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Sökning: WFRF:(Heikkila P) > (2015-2019) > (2018)

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1.
  • Mattila, S., et al. (författare)
  • A dust-enshrouded tidal disruption event with a resolved radio jet in a galaxy merger
  • 2018
  • Ingår i: Science. - 0036-8075 .- 1095-9203. ; 361:6401, s. 482-485
  • Tidskriftsartikel (refereegranskat)abstract
    • Tidal disruption events (TDEs) are transient flares produced when a star is ripped apart by the gravitational field of a supermassive black hole (SMBH). We have observed a transient source in the western nucleus of the merging galaxy pair Arp 299 that radiated >1.5 × 1052erg at infrared and radio wavelengths but was not luminous at optical or x-ray wavelengths. We interpret this as a TDE with much of its emission reradiated at infrared wavelengths by dust. Efficient reprocessing by dense gas and dust may explain the difference between theoretical predictions and observed luminosities of TDEs. The radio observations resolve an expanding and decelerating jet, probing the jet formation and evolution around a SMBH.
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2.
  • Bais, A. F., et al. (författare)
  • Environmental effects of ozone depletion, UV radiation and interactions with climate change: UNEP Environmental Effects Assessment Panel, update 2017
  • 2018
  • Ingår i: Photochemical & Photobiological Sciences. - : Royal Society of Chemistry. - 1474-905X .- 1474-9092. ; 17:2, s. 127-179
  • Tidskriftsartikel (refereegranskat)abstract
    • The Environmental Effects Assessment Panel (EEAP) is one of three Panels of experts that inform the Parties to the Montreal Protocol. The EEAP focuses on the effects of UV radiation on human health, terrestrial and aquatic ecosystems, air quality, and materials, as well as on the interactive effects of UV radiation and global climate change. When considering the effects of climate change, it has become clear that processes resulting in changes in stratospheric ozone are more complex than previously held. Because of the Montreal Protocol, there are now indications of the beginnings of a recovery of stratospheric ozone, although the time required to reach levels like those before the 1960s is still uncertain, particularly as the effects of stratospheric ozone on climate change and vice versa, are not yet fully understood. Some regions will likely receive enhanced levels of UV radiation, while other areas will likely experience a reduction in UV radiation as ozone- and climate-driven changes affect the amounts of UV radiation reaching the Earth's surface. Like the other Panels, the EEAP produces detailed Quadrennial Reports every four years; the most recent was published as a series of seven papers in 2015 (Photochem. Photobiol. Sci., 2015, 14, 1-184). In the years in between, the EEAP produces less detailed and shorter Update Reports of recent and relevant scientific findings. The most recent of these was for 2016 (Photochem. Photobiol. Sci., 2017, 16, 107-145). The present 2017 Update Report assesses some of the highlights and new insights about the interactive nature of the direct and indirect effects of UV radiation, atmospheric processes, and climate change. A full 2018 Quadrennial Assessment, will be made available in 2018/2019.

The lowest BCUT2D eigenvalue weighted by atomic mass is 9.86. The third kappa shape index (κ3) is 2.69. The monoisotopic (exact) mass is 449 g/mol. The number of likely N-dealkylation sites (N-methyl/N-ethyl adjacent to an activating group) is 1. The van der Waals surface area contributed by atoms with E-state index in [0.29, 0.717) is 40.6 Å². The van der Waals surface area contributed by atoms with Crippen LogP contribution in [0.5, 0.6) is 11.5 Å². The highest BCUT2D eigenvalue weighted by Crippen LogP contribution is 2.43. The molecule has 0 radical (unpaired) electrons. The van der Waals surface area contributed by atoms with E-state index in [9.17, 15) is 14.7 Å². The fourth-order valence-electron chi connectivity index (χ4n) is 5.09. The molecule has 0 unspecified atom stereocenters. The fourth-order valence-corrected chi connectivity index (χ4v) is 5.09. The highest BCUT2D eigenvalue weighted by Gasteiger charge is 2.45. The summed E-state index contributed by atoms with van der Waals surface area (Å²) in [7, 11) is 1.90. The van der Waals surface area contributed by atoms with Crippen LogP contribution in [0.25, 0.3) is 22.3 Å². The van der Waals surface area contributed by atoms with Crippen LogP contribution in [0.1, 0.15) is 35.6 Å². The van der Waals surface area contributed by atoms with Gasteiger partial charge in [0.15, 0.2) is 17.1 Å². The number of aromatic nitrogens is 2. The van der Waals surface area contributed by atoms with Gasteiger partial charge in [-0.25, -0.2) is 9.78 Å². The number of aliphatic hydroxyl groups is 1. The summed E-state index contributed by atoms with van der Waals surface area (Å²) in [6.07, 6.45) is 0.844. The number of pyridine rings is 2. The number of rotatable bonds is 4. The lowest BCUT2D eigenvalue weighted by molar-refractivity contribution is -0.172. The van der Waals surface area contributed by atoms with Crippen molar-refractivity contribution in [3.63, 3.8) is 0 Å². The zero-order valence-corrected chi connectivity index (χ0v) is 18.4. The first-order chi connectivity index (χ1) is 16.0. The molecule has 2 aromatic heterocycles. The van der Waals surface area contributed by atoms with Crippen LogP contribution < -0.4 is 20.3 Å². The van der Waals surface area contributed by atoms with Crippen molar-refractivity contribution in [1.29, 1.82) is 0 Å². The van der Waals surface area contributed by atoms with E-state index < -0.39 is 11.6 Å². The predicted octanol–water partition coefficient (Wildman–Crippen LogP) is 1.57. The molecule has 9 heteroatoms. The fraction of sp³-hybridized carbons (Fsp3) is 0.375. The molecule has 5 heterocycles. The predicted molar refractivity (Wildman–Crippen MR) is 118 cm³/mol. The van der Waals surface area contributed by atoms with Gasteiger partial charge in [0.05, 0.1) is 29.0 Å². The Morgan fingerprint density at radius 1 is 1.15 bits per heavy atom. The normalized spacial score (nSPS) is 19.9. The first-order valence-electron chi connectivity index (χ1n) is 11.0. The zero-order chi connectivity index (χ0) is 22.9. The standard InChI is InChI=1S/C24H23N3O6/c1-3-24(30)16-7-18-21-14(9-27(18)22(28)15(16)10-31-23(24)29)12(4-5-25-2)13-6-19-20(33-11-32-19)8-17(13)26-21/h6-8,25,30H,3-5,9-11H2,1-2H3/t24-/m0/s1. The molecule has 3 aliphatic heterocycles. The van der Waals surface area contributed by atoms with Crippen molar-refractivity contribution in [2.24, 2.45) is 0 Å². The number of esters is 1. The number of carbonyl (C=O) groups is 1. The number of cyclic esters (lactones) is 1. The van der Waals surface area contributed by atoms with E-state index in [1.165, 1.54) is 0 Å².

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3.
  • Virtanen, Marianna, et al. (författare)
  • Long working hours and depressive symptoms : systematic review and meta-analysis of published studies and unpublished individual participant data
  • 2018
  • Ingår i: Scandinavian Journal of Work, Environment and Health. - : Nordic Association of Occupational Safety and Health. - 0355-3140 .- 1795-990X. ; 44:3, s. 239-250
  • Forskningsöversikt (refereegranskat)abstract
    • Objectives This systematic review and meta-analysis combined published study-level data and unpublished individual-participant data with the aim of quantifying the relation between long working hours and the onset of depressive symptoms. Methods We searched PubMed and Embase for published prospective cohort studies and included available cohorts with unpublished individual-participant data. We used a random-effects meta-analysis to calculate summary estimates across studies. Results We identified ten published cohort studies and included unpublished individual-participant data from 18 studies. In the majority of cohorts, long working hours was defined as working ≥55 hours per week. In multivariable-adjusted meta-analyses of 189 729 participants from 35 countries [96 275 men, 93 454 women, follow-up ranging from 1-5 years, 21 747 new-onset cases), there was an overall association of 1.14 (95% confidence interval (CI) 1.03-1.25] between long working hours and the onset of depressive symptoms, with significant evidence of heterogeneity (I 2=45.1%, P=0.004). A moderate association between working hours and depressive symptoms was found in Asian countries (1.50, 95% CI 1.13-2.01), a weaker association in Europe (1.11, 95% CI 1.00-1.22), and no association in North America (0.97, 95% CI 0.70-1.34) or Australia (0.95, 95% CI 0.70-1.29). Differences by other characteristics were small. Conclusions This observational evidence suggests a moderate association between long working hours and onset of depressive symptoms in Asia and a small association in Europe.
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